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Tenth Year for Wounded Warrior Deer hunt in ACE Basin

Clarendon Guide Shawn Moss and Disable Hunter Fred Specht.

Clarendon Guide Shawn Moss and Disable Hunter Fred Specht.

Deer hunting season fervor reaches new heights in October with the arrival of cooler weather and the rut. It’s no coincidence that the annual Wounded Warrior and Wheelchair Deer Hunt is scheduled during this time of peak whitetail activity so that the participants have the best chance for success. One U.S. serviceman shot an 8-point buck during his first ever deer hunt, while a total of sixty hunters were able to spend time among the bountiful natural resources found in the ACE Basin.

The hunt schedule began with a patriotic flag-waving parade for a convoy of wounded warriors down the oak avenue at Nemours Plantation at 11 a.m. on Monday, October 27. The Nemours property is home to a Wildlife Foundation whose mission includes hosting this special deer hunt, acting as the hub before a network of ACE Basin properties serve as the spokes where the invited guests can go hunting. A catered lunch and pairing each hunter with a local hunting guide are the next order of business.

Several speakers followed the invocation but hunt founder Mark Peterson and wife Holly were singled out for special recognition. Peterson is a member of the Lowcountry Chapter of Safari Club International (SCI) and has been the driving force behind the hunt during its entire ten-year tenure. Having been involved with the hunt as a guide, a volunteer and a member of the media I can share that Peterson has been hands on with every facet of the event.

If ice and soda were lacking for meal time, it was Peterson out soliciting grocery stores and business owners to pitch in. Helping our wounded warriors during their time of recuperation is a worthy cause, and others are quick to pitch in, but it is Peterson who raised awareness whenever and wherever it was required. Mark and Holly were each presented a plaque from SCI and also a framed photo collage covering the history of the event.

A Marine color guard from Parris Island presented the flags while a Marine quintet played the national anthem, and everyone was ready to get in a deer stand early on that Monday afternoon. In the end there was 24 deer and 2 hogs harvested by the hunters, but they each witnessed a piece of the scenic wonder of the ACE Basin as they traveled to private lands to hunt. One of the hallmarks of this event each year is the generosity of the plantations to allow these hunters access to properties that are teeming with wildlife.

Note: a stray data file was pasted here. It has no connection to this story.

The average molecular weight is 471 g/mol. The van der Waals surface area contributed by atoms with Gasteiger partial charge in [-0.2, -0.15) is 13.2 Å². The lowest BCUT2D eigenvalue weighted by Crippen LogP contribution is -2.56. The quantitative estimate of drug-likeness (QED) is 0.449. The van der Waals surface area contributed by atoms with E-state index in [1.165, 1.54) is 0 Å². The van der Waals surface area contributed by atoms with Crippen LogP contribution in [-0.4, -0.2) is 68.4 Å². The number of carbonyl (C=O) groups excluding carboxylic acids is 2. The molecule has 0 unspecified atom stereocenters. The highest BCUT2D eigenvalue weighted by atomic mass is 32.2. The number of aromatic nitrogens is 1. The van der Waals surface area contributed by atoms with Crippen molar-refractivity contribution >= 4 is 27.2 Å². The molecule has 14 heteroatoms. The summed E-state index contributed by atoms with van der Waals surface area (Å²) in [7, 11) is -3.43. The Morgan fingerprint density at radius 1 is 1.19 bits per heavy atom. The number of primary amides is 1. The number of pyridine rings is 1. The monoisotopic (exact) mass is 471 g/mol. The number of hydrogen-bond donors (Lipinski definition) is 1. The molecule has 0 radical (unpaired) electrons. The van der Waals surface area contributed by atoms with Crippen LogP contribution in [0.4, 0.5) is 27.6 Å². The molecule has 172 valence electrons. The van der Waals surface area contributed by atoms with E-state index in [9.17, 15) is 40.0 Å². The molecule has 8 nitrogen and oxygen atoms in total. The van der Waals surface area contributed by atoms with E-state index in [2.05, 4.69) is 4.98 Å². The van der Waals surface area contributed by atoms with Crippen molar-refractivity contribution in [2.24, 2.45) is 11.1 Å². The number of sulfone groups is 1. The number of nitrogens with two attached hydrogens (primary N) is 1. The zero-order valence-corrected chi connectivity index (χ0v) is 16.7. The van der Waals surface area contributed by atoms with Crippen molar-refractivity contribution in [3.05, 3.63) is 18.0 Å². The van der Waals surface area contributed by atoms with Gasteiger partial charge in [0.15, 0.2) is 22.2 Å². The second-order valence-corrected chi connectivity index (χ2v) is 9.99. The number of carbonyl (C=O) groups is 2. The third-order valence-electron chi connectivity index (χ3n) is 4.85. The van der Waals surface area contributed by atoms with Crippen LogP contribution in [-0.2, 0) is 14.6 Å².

Wounded Warrior Eric Forgacs is stationed in Chesapeake, Virginia and had come to join in this hunt for the first time. Each year has seen both repeat guests and first-timers but Forgacs was unique in that he had never been deer hunting. Forgacs served in both Iraq and Afghanistan for several tours up until 2011, and he is still serving today in a Wounded Warrior Battalion. Mulling over ten years of this hunt in my memory, it doesn’t get any better than having a serviceman like Forgacs attend, because this hunt serves to offer him appreciation for his service and a real chance for a hunting dream come true.

Forgacs drew Brewton Plantation in Yemassee as his hunting property and long time manager Russell Mixson served as his hunting guide. That Monday evening Forgacs was able to harvest a doe while in the stand with Mixson, but the best was yet to come. All of the hunters still hunt on Monday afternoon, then spend the night and still hunt again the next morning. On Tuesday morning Forgacs placed his .708-rifle scope on an 8-point buck and his aim was true from 60-yards, giving him his first ever buck harvest. Forgacs donated the meat from the 170-pound deer to local charity and he took the rack in order to make a European mount to remember his visit to the Lowcountry.

Also on Tuesday morning a guest from the S.C. Disabled Hunters organization found success while hunting at Clarendon Plantation. Hunter Fred Specht is an older veteran but he was participating in his first Wounded Warrior deer hunt. Hunting guide Shawn Moss put him in a ground blind and at 7:35 a.m. Specht made a 75-yard shot to drop a fine 8-point buck. Specht reported seeing no does, but he saw lots of other wildlife there and that the visit to Clarendon Plantation was a grand experience.

From volunteers to sponsors to landowners and guides it takes a lot of cooperation for the Wounded Warrior deer hunt to occur each year. This tenth year was no different from the rest when the hunters began to show back up at Nemours for lunch on Tuesday and everyone could see the smiles on the faces of successful hunters. Not everyone bags a deer, but they all share in the fellowship. Thanks to ten years of experience a pre-arranged cooler full of processed venison leaves with each hunter. Besides the meat, hopes are high that the time spent outdoors and the memories from the ACE Basin will help sustain and bring balance to the lives of these servicemen.

 

Jeff Dennis is a Lowcountry native. Read his blog at www.LowcountryOutdoors.com

Jeff Dennis, Contributor (385 Posts)

Jeff Dennis is a Lowcountry native. Read his blog at www.LowcountryOutdoors.com